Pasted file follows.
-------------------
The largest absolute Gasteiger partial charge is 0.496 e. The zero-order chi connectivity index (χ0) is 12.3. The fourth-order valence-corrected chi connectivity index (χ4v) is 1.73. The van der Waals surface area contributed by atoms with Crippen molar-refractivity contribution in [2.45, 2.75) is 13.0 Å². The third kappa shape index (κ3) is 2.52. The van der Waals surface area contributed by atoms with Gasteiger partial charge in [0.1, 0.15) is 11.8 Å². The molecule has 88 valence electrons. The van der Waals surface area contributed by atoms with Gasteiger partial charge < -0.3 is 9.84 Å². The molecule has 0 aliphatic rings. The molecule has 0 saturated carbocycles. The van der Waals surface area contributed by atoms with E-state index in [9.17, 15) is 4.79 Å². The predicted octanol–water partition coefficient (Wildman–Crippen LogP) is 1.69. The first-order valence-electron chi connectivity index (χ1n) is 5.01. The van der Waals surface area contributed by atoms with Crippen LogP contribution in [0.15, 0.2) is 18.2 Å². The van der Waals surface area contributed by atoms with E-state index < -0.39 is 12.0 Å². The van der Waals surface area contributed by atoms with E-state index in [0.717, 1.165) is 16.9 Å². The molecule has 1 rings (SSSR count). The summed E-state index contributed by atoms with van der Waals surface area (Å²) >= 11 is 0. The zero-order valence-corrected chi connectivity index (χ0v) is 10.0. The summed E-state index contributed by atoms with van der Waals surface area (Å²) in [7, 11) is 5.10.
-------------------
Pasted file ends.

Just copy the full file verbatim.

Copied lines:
The largest absolute Gasteiger partial charge is 0.496 e. The zero-order chi connectivity index (χ0) is 12.3. The fourth-order valence-corrected chi connectivity index (χ4v) is 1.73. The van der Waals surface area contributed by atoms with Crippen molar-refractivity contribution in [2.45, 2.75) is 13.0 Å². The third kappa shape index (κ3) is 2.52. The van der Waals surface area contributed by atoms with Gasteiger partial charge in [0.1, 0.15) is 11.8 Å². The molecule has 88 valence electrons. The van der Waals surface area contributed by atoms with Gasteiger partial charge < -0.3 is 9.84 Å². The molecule has 0 aliphatic rings. The molecule has 0 saturated carbocycles. The van der Waals surface area contributed by atoms with E-state index in [9.17, 15) is 4.79 Å². The predicted octanol–water partition coefficient (Wildman–Crippen LogP) is 1.69. The first-order valence-electron chi connectivity index (χ1n) is 5.01. The van der Waals surface area contributed by atoms with Crippen LogP contribution in [0.15, 0.2) is 18.2 Å². The van der Waals surface area contributed by atoms with E-state index < -0.39 is 12.0 Å². The van der Waals surface area contributed by atoms with E-state index in [0.717, 1.165) is 16.9 Å². The molecule has 1 rings (SSSR count). The summed E-state index contributed by atoms with van der Waals surface area (Å²) >= 11 is 0. The zero-order valence-corrected chi connectivity index (χ0v) is 10.0. The summed E-state index contributed by atoms with van der Waals surface area (Å²) in [7, 11) is 5.10.